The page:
This free flowing attacking strategy worked well for the Red Devils (as it did in their previous 2 games) due to the universality of their attacking players. Rooney and Welbeck can both lead the line and play the support striker role or even on both flanks. Young and Nani also can play in either wide areas or behind the striker and can chip in with goals so won’t mind having to run on to a final ball. Both Cleverly and Anderson are very much comfortable having to play slightly higher up the park than their centre midfield positions with the former being no slouch on flanks. This versatility meant that each one of the attacking players could have found space in various parts of the attacking 1/3 and be comfortable to make a play when given the ball. Tottenham’s defense to an extent dealt well with United’s attack well with for the majority of the first half.  An audacious Young headed attempt and a Tom Cleverley shot from outside the 18 yard area.

Tottenham’s response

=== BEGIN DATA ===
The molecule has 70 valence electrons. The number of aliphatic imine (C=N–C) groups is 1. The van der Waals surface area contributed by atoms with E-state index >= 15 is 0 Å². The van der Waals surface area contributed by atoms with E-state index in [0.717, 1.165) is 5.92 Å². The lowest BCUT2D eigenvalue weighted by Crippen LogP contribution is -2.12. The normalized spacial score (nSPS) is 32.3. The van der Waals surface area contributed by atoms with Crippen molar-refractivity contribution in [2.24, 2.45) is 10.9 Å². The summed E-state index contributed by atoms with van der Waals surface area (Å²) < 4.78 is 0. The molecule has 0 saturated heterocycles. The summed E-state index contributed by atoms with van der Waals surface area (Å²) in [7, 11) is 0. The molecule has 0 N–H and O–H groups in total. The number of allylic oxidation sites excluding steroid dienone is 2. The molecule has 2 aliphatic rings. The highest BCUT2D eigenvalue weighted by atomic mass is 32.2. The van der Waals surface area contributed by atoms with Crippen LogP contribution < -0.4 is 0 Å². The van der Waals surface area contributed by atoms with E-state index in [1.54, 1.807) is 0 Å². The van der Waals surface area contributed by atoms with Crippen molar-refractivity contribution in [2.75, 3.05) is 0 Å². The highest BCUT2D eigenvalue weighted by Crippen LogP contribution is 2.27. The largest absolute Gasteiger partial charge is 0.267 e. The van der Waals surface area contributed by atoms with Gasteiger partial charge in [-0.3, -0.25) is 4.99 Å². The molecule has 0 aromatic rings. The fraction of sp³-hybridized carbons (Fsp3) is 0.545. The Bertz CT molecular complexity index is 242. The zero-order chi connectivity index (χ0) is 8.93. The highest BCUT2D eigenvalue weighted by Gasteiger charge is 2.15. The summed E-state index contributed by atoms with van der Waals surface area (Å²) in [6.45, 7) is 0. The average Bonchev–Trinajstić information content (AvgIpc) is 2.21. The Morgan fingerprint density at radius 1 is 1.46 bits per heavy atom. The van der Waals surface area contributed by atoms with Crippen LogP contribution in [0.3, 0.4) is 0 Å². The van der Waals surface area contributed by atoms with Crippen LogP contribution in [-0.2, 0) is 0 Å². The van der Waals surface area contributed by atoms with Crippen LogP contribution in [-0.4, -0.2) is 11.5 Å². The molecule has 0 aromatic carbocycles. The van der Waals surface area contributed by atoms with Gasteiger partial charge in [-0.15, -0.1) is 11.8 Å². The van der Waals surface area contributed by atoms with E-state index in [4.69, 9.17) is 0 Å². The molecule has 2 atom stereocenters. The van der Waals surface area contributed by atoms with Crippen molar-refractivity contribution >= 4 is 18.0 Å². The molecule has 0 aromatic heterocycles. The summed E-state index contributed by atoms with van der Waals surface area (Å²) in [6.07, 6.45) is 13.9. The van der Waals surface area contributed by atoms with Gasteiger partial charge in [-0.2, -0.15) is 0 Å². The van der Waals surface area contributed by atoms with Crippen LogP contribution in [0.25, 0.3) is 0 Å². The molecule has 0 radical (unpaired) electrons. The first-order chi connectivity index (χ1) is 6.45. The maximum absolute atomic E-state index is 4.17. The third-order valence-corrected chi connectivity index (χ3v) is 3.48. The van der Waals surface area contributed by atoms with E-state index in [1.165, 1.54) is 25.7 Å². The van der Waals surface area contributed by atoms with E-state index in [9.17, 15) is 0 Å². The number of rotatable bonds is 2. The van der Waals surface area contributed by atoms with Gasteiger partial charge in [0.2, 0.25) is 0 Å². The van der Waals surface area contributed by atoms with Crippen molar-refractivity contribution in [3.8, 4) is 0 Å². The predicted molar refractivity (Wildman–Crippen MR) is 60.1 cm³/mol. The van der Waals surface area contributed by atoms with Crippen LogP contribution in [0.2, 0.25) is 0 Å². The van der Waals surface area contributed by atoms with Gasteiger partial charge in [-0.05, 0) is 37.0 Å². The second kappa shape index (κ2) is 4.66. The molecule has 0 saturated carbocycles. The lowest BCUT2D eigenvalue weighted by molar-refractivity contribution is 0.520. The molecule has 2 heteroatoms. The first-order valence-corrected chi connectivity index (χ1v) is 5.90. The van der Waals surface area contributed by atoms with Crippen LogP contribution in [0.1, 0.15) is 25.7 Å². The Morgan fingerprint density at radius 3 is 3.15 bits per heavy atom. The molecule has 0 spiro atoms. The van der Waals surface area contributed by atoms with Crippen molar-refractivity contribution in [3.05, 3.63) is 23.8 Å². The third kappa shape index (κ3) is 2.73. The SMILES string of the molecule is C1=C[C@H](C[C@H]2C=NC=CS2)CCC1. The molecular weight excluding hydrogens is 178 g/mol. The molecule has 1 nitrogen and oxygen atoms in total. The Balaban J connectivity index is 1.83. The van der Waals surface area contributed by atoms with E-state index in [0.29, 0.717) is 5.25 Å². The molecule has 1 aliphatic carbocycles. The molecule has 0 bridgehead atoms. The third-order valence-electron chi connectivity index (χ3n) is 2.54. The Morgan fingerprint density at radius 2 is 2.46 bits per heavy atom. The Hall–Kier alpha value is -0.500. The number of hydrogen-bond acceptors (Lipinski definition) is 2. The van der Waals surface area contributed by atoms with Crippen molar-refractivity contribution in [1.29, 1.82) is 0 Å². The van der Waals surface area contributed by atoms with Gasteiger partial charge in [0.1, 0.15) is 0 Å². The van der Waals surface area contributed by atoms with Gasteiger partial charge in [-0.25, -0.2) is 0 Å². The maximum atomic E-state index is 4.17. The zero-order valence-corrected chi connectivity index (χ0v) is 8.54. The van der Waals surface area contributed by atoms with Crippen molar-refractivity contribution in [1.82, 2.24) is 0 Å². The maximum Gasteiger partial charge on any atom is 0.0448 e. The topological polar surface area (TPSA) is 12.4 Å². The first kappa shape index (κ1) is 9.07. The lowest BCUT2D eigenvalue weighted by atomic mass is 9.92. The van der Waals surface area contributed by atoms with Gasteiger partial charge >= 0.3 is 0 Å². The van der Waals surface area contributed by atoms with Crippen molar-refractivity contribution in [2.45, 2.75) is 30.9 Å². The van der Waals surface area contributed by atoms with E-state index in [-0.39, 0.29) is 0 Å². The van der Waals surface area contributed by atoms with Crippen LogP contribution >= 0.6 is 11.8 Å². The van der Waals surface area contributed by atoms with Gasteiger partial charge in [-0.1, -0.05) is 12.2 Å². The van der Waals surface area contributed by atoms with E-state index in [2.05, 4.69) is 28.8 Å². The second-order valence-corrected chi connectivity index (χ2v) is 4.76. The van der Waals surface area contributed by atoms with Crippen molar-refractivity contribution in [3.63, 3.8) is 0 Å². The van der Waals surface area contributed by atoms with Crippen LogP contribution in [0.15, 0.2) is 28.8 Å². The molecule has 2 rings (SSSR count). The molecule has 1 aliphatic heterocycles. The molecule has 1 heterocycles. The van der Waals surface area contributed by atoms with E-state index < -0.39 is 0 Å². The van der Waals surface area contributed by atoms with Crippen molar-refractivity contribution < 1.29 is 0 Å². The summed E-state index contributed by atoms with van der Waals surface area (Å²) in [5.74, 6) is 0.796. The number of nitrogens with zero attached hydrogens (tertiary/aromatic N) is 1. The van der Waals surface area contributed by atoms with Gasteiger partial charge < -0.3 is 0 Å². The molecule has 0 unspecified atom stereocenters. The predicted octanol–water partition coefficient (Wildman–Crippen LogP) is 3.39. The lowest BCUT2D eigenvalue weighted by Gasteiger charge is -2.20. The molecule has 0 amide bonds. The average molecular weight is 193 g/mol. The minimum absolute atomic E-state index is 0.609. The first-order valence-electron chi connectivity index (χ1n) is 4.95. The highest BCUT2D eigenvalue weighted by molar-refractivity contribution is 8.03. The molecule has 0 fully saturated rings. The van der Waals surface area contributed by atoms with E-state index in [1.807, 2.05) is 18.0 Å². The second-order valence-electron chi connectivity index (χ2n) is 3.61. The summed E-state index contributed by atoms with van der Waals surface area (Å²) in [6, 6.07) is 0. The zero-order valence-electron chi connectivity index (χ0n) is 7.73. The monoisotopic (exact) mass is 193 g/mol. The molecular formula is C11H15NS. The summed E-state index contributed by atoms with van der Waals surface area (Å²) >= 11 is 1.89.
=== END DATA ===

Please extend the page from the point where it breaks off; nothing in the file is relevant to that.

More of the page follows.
In the defensive phase Manchester United chose to press Spurs only when they crossed the half line in an attempt to force them to commit men forward and capitalise on the space left behind. Spurs used a slow, patient build up and waited for openings appeared to penetrate the home team’s defense. Their was some rotating of positions similar to United with Nico Krancjar advancing forward, Jermaine Defoe dropping to the midfield to receive possession and Rafael Van der Vaart floating all over the pitch to help with the build up, overload the wings and to get to the end of final balls. Bale also drifted inside from time to time to capitalise on space between the lines. However the reasons why United’s attacking play worked and theirs didn’t was their ball movement was too slow to give the defense any sort of problems, their fullbacks were more cautious (so they were undermanned in the attacking 1/3) and United’s attack had a much better understanding amongst themselves. Tottenham though did try to play some quick combinations and also tried to transition from defense to attack to catch their hosts on the counter attack. In terms of chances they were limited to shots from outside the 18 yard area and weak efforts that ended up straight to De Gea. United’s young centre-back pairing of Phil Jones and Jonny Evans did well to protect the young goalkeeper by cutting off attempts made to play in Jermaine Defoe. Jones, who made his first start for United also did an excellent job transitioning the defense to attack quickly with some wonderful runs (with the ball) out from the back after winning the ball back epitomising United’s tactics on the night, quick movement of the ball forward and overloads in attack.